Gary Bisbee  4:14  

Well, let’s build on that, Alex. We like to focus on key decisions in this show. And there were a number of them, I’m sure, that you and the team made. But let’s think about research initially. What were the key decisions that you needed to make with the initial decisions around research and how you were going to proceed?

 

Alex Gorsky  4:34  

I’m incredibly proud, not only of our company but of the entire biopharmaceutical industry for the way that we’ve been able to respond at this particular point in time. But had it not been for literally decades of investment, hundreds of billions of dollars in research and development and discovery on many of these platforms, we would never have been able to accomplish what we’ve been able to do. And as I reflect back on it, gosh, the very first time we heard, I think back in late January/early February of 2020 that our scientists had taken some of the genomic sequencing information and within a matter of weeks, they were applying it to a vaccine platform that we had really invested in for more than a decade and some areas had not gone as anticipated, other areas had gone well, for example, in Ebola and HIV in Africa. But it’s so often the case, rather than ask for permission, they decided they would beg for forgiveness and they took their own initiative, took that information, developed about a dozen different, what we called constructs where different versions of this vector vaccine, where we would actually take a common flu or cold virus and then insert a snippet of the COVID-19 and that’s what would stimulate your body to begin producing antibodies to protect itself. And getting the right balance of characteristics on this particular vector that could maximize its safety, its efficacy, its producibility. Also finding just the right dose so that we could do this in a single dose, all those components, and when they selected our final candidate, that’s really when things began in earnest regarding our clinical trial program.

 

Gary Bisbee  6:16  

So how did you mount the clinical trials so quickly? It seems amazing to me. How many people were in the trial or maybe the trial is still going on? How many people are in the trial, Alex?

 

Alex Gorsky  6:28  

The initial preclinical work, of course, was done in test tubes in animal models. That gave us the confidence based upon the results that we were seeing to go into our phase 1 and 2A trial, which was approximately 1,000 patients. We corroborated a lot of that early evidence. And then it was about in September of this year that we launched our phase 3 trial that was originally projected to take 60,000 patients. But because of the high rate of incidence of the disease and the dynamic that we were observing and experiencing, we ended up closing it at about 45,000 patients. And, you’re right, the trial is still ongoing. We’re still tracking. But all in all, we had 45,000 patients. It was a global trial – about 45% were in the United States, about 40% were in Latin America, and about 15% were in South Africa. And of course, why that’s so important is because not only was this during the time when the virus was spiking in terms of incidence rate which has an impact on your trial, but it was also in the areas where, arguably, the most challenging, the most virulent and persistent mutations and variants were occurring in South Africa and Latin America. It’s a very large, robust data set at a very unique time and in very important regions of the world.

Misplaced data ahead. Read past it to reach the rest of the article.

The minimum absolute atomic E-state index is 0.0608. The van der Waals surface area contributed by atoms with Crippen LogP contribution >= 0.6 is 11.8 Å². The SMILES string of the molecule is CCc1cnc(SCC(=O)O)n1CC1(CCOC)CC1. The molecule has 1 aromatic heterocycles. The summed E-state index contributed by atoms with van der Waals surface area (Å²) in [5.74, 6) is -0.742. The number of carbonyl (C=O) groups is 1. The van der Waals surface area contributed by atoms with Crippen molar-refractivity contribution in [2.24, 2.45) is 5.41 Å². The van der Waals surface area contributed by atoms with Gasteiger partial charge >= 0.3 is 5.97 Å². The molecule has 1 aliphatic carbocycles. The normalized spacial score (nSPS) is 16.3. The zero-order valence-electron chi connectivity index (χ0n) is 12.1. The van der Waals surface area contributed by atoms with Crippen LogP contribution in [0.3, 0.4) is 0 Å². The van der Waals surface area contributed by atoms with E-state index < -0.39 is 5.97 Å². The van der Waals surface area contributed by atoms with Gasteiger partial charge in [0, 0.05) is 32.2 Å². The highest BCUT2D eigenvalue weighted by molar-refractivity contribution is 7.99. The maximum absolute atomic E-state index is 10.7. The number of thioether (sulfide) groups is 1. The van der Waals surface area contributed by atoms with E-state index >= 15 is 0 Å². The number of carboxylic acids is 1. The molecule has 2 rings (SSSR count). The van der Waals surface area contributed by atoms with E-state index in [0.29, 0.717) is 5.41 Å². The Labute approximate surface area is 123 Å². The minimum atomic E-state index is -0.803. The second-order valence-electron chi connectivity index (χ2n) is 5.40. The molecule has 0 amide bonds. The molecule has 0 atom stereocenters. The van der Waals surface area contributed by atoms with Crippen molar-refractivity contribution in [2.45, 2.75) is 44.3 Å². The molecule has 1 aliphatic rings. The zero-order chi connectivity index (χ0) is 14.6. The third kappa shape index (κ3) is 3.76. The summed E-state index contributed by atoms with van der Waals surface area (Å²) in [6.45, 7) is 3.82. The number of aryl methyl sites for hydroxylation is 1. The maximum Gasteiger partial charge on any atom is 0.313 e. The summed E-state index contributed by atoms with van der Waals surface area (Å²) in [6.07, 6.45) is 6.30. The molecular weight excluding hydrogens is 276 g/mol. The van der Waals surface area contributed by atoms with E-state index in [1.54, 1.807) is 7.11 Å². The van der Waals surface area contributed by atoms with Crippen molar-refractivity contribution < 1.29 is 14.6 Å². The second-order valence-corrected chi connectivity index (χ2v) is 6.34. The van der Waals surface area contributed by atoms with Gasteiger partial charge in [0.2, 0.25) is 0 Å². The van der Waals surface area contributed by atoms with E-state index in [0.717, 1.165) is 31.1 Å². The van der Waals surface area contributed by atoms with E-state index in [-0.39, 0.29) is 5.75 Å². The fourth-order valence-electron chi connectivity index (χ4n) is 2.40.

Gary Bisbee  7:44  

Well, why don’t we have you profile the J&J vaccine right now. You touched on it in terms of the trial and located in South Africa and Brazil, two of those variants are very challenging. So it’s amazing that the vaccine was highly rated as it is. But why don’t you profile the vaccine for us in terms of safety and efficacy? 

 

Alex Gorsky  8:06  

Sure. Well, look, when our database was finally revealed, we saw a few really important things. First, a very safe vaccine. And remember, this has been used in almost 200,000 patients previously with Ebola, with HIV, among young and old patients with significant numbers of comorbidities. And what we saw in this particular COVID-19 database was a very similar profile. I mean, yes, you see some local irritation. You can see about 8 to 9% of the patients experience some type of belays, flu-like symptoms upon administration, but they were generally light and transient and could be addressed by taking ibuprofen or acetaminophen through that period. And we saw very few serious reactions that would give any kind of a signal outside of that expected in broad use vaccines. Next, when it came to efficacy. Here too, we were really pleased to see the results. I think the most important figures are that we saw 80 plus percent effectiveness rates in severe disease, 66% overall, but in severe cases where patients are experiencing multiple symptoms, we saw over an 80% response rate. And very importantly, if you look deeper at the data, what you see is it’s worked 100% of the time thus far in keeping patients out of the hospital or from dying, which of course are the two most significant issues one would ask is, “If I’m going to be exposed, am I going to go to the hospital or am I going to die?” And we could answer that very definitively based upon the data that we’ve been able to gather this far. And remember, and we’re getting that kind of response on a single dose. I mentioned this was also against the South African strain, the first large database against the South African strain, also against the Latin America, that northern Brazilian strain, and even with those factors taken into consideration, you’re seeing very consistent and very continuous results with the data that I just mentioned.